Again using the spectral region around the resonance of the gold disc as an example, Fig. 5 shows an approach to produce sharper line widths of with a chosen line shape and peak position. Here, three incident fields have been chosen which cancel the resonance of the disc in both m = ±1 channels. These consist of axially incident plane wave light, light incident equatorially and light incident at 45 degrees to the particle axis. A combination of the three fields which do not produce amplitude in the principal modes of the the resonance were then constructed, chosen such that the equatorial light source amplitude was 1, and effectively removing interaction of these three light fields with the particle. Then, on scanning the wavelength of the light over the range, the phase (but not the amplitude) of the axial and 45 degree incident light was modulated according to a Gaussian profile, shifting their phase from being at the canceling combination to π out of phase with this over a narrow range of wavelengths. Figure 5 shows the results of choosing to remove the cancellation of the amplitudes at three different wavelengths. Equivalently different gaussian widths, or a different line profile could be chosen. Here, modulation of phase is being transferred into modulation of amplitude. This leads to a change between a situation similar to the final sub-figure of 4(a), when cancellation occurs, and a strong surface field and radiated light when the cancellation is disrupted. Experimentally, an approach similar to Fig. 1(b) may be able to produce the required change in phase of light over a narrow frequency range.

Fig. 5 Cross sections of the gold disc from Figure 4 with standard axial incidence, leading to a broad feature in the extinction (red) and scattering (blue). These are compared against its response to illumination of light from three directions (axial, 45 and 90° incident) with their relative phases (but not amplitudes) modulated to cause constructive interference only at a chosen wavelength, then rotating the phase to cause destructive interference according to a gaussian envelope, producing a specified location and line width feature within the envelope of the original broad peak.

Conclusions

In conclusion we have shown that spatial distribution and angular momentum of internal and scattered fields of dielectric or metallic nanoparticles can be configured and optimized by controlling the amplitudes of a finite number of internal and scattered modes of the nanoparticle through the relative phases of coherent sources of light. This can be achieved using a single source of light of the type normally available in experiments, beam splitters and phase modulators, or combination of internal and external sources. The number of sources required is equal to the number of channels to control plus one, so this general approach is particularly simple to implement near resonances, where the response to light of nanoparticles is dominated by few modes. We have also been able to use optical control to reshape the spectral response of nanoparticles, introducing narrow spectral lines of a few nanometers width. In general, the width of the narrow lines depends on the spectral resolution of the control set-up, i.e. of the gratings and of the diffractive elements used and can be much narrower than the resonance peaks of the nanoparticle. This can significantly improve the spectral resolution of surface enhanced spectroscopy, which is based on the enhancement of surface fields near nanoparticles. The same control approach can be applied to light generated through linear and nonlinear processes by impurities embedded in the particle. In this case, controlling internal modes allows one the management of non-linear transitions in the impurities. Most of all, the potential of this work lies in its generality and in the fact that it does not requires complex spatial shaping of the incident fields, but only the control of their relative phases and amplitudes that can be provided by already available diffractive elements such as spatial light modulators.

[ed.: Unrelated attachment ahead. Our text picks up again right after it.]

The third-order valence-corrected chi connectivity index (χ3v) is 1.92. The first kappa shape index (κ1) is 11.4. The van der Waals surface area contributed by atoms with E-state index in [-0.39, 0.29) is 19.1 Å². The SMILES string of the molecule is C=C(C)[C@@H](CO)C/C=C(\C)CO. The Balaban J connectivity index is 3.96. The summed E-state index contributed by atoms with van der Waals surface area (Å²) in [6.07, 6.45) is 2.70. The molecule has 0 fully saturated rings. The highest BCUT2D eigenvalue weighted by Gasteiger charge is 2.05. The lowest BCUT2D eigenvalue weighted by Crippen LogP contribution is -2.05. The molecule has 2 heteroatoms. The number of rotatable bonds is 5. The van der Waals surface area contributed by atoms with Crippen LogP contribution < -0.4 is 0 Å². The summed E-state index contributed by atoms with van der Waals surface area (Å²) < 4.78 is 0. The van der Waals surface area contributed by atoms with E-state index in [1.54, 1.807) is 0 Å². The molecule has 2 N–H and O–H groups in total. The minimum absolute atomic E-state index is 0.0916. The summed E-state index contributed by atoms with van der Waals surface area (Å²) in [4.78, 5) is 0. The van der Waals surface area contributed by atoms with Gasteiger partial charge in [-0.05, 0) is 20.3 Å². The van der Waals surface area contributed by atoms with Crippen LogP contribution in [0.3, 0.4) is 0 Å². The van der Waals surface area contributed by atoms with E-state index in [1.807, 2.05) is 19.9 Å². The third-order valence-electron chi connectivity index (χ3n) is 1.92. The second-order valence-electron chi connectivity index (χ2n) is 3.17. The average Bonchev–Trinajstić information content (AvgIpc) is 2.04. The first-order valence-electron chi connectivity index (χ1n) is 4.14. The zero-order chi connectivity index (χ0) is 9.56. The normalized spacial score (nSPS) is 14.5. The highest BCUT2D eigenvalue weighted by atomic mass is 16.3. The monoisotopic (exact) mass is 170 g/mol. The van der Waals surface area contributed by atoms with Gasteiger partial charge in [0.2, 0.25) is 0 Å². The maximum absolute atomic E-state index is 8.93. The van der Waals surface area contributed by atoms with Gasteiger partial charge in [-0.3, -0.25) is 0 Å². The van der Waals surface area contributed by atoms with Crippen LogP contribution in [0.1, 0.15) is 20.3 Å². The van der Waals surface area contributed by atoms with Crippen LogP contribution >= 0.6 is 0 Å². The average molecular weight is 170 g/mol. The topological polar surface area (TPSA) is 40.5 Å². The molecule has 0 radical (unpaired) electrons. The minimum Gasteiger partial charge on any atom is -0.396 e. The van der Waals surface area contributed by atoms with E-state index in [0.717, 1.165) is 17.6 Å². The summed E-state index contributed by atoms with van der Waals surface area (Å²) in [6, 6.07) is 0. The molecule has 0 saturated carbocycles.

Appendix

Given the importance of spheres in scattering, we show explicitly how the optimization or suppression of either scattering or internal modes can be obtained when one source is internal and the other external, but not when both sources are either internal or external. The internal and scattering modes used in this work are proportional to the usual Mie modes: writing explicitly the electric and magnetic components, the magnetic multipole modes are defined, up to an arbitrary phase factor, as
ilm=eiϕl(|ilE(r)|2+|ilH(r)|2)1/2[mlm(Ω)ilE(r),nlm(Ω)ilH(r)]T,
(8)
slm=1(|slE(r)|2+|slH(r)|2)1/2[mlm(Ω)slE(r),nlm(Ω)slH(r)]T